Better body armor and improved evacuations enable US soldiers in Iraq to survive blasts that would have proved fatal in previous conflicts. This creates a new challenge for military medicine: how to deal with the pain of injuries to extremities that body armor cannot protect (Gallagher RM and Polomano R. Pain Med. 2006;7:284-286).
Military researchers have found that regional anesthesia may be better than traditional general anesthesia for treating soldiers with acute injuries by helping prevent the development of chronic pain syndromes that can persist well after wounds have healed.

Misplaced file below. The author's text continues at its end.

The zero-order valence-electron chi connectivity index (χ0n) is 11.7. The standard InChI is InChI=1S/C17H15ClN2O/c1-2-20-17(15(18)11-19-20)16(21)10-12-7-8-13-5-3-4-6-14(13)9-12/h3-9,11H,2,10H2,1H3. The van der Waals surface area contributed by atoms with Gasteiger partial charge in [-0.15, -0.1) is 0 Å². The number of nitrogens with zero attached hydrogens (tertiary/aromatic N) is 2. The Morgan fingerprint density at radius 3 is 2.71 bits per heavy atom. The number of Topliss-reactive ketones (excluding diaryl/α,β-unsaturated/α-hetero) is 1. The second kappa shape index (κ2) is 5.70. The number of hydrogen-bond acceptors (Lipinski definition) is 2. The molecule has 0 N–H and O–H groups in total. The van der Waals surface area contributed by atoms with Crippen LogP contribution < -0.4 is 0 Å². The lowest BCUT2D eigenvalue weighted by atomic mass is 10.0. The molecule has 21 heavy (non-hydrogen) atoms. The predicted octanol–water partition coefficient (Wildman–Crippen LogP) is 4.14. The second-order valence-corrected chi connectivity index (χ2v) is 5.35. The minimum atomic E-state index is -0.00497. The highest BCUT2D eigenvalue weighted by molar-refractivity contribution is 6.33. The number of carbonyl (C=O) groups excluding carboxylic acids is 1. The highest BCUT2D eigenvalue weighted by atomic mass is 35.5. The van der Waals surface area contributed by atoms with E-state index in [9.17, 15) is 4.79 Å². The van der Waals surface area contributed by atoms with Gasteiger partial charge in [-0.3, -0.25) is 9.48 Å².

Hampton T. Researchers Probe Nerve-Blocking Pain Treatment for Wounded Soldiers. JAMA. 2007;297(22):2461-2462. doi:10.1001/jama.297.22.2461